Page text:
Over the course of 2014, the Department of Justice ("DOJ") and the Securities and Exchange Commission ("SEC") have continued their aggressive enforcement of the Foreign Corrupt Practices Act ("FCPA"). This has led to critical developments in the law, important corporate settlements, and a heightened awareness of FCPA investigations and prosecutions. With massive fines and disgorgements levied at companies in the past year, companies conducting business across the globe must contend with the real stakes of an FCPA investigation.
This year also saw continued use of deferred prosecution agreements ("DPAs") as part of settlements, and enforcement of the terms of DPAs against companies that had previously settled with the DOJ or SEC. In October 2014, James Kukios, the senior deputy chief of the DOJ's Fraud Section told an audience at a New York panel that his department has "more prosecutors and more resources than . . . ever [ ] before" dedicated to FCPA enforcement, and that companies "should expect that FCPA prosecutions are going to remain vibrant, aggressive and appropriate." And of additional concern to companies facing the scrutiny of FCPA regulators, Mr. Kukios made one thing clear: "It's fair to assume that the penalty amounts are not going to be going down."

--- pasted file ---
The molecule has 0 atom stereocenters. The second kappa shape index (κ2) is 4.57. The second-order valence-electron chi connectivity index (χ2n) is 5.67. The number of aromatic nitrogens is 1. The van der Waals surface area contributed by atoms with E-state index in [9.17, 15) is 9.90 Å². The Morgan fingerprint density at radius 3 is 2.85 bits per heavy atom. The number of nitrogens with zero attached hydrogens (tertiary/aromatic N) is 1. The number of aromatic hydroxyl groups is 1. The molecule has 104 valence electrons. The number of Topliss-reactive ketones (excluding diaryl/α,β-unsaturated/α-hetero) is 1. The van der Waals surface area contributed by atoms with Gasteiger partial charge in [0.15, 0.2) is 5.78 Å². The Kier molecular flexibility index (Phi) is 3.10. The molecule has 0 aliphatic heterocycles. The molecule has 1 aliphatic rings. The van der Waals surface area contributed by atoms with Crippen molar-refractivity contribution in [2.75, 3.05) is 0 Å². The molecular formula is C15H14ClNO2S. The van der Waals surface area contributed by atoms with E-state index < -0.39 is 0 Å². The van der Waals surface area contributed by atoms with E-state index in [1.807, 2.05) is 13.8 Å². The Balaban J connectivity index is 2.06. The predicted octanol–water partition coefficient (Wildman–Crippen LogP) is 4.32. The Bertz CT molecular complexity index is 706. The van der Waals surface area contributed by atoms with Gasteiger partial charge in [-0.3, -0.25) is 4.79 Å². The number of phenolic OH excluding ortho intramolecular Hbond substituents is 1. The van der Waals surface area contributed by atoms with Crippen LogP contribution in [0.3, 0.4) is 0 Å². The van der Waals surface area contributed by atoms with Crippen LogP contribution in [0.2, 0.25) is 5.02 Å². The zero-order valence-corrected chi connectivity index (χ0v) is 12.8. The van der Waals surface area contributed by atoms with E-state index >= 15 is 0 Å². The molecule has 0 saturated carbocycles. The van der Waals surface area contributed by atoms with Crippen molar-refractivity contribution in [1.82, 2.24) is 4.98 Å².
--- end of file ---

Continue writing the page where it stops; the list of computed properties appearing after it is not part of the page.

To assist our clients and friends with the broad landscape of the FPCA, discussed below are summaries of the major enforcement actions from 2014, as well as a continuation of our series of in-depth case studies of BRIC countries, this time regarding India. We are pleased to offer this Update and look forward to answering any questions or concerns you have about these significant developments to FCPA enforcement, compliance and defense.
The content of this article is intended to provide a general guide to the subject matter. Specialist advice should be sought about your specific circumstances.